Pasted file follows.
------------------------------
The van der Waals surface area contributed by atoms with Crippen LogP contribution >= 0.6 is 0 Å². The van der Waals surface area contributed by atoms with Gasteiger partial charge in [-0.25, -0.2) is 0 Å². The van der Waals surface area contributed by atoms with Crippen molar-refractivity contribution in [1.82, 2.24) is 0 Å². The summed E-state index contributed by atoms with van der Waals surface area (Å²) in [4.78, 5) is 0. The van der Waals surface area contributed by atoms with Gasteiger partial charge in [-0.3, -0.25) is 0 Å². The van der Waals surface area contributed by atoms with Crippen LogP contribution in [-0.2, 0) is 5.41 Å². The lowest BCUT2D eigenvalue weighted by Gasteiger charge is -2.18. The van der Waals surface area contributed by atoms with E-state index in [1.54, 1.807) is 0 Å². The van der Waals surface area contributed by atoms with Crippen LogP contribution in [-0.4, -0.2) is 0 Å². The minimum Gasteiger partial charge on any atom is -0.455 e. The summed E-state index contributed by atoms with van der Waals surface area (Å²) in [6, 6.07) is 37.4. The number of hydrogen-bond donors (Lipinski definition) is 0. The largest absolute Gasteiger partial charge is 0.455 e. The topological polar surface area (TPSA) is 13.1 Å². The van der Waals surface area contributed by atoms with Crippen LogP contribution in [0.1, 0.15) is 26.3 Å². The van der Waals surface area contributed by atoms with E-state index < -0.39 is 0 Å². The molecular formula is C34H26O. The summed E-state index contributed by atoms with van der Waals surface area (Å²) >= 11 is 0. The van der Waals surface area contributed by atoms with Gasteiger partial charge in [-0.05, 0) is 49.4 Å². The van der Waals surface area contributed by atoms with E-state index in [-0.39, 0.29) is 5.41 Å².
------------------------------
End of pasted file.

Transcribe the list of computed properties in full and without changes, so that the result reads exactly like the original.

The van der Waals surface area contributed by atoms with Crippen LogP contribution >= 0.6 is 0 Å². The van der Waals surface area contributed by atoms with Gasteiger partial charge in [-0.25, -0.2) is 0 Å². The van der Waals surface area contributed by atoms with Crippen molar-refractivity contribution in [1.82, 2.24) is 0 Å². The summed E-state index contributed by atoms with van der Waals surface area (Å²) in [4.78, 5) is 0. The van der Waals surface area contributed by atoms with Gasteiger partial charge in [-0.3, -0.25) is 0 Å². The van der Waals surface area contributed by atoms with Crippen LogP contribution in [-0.2, 0) is 5.41 Å². The lowest BCUT2D eigenvalue weighted by Gasteiger charge is -2.18. The van der Waals surface area contributed by atoms with E-state index in [1.54, 1.807) is 0 Å². The van der Waals surface area contributed by atoms with Crippen LogP contribution in [-0.4, -0.2) is 0 Å². The minimum Gasteiger partial charge on any atom is -0.455 e. The summed E-state index contributed by atoms with van der Waals surface area (Å²) in [6, 6.07) is 37.4. The number of hydrogen-bond donors (Lipinski definition) is 0. The largest absolute Gasteiger partial charge is 0.455 e. The topological polar surface area (TPSA) is 13.1 Å². The van der Waals surface area contributed by atoms with Crippen LogP contribution in [0.1, 0.15) is 26.3 Å². The van der Waals surface area contributed by atoms with E-state index < -0.39 is 0 Å². The molecular formula is C34H26O. The summed E-state index contributed by atoms with van der Waals surface area (Å²) >= 11 is 0. The van der Waals surface area contributed by atoms with Gasteiger partial charge in [-0.05, 0) is 49.4 Å². The van der Waals surface area contributed by atoms with E-state index in [-0.39, 0.29) is 5.41 Å².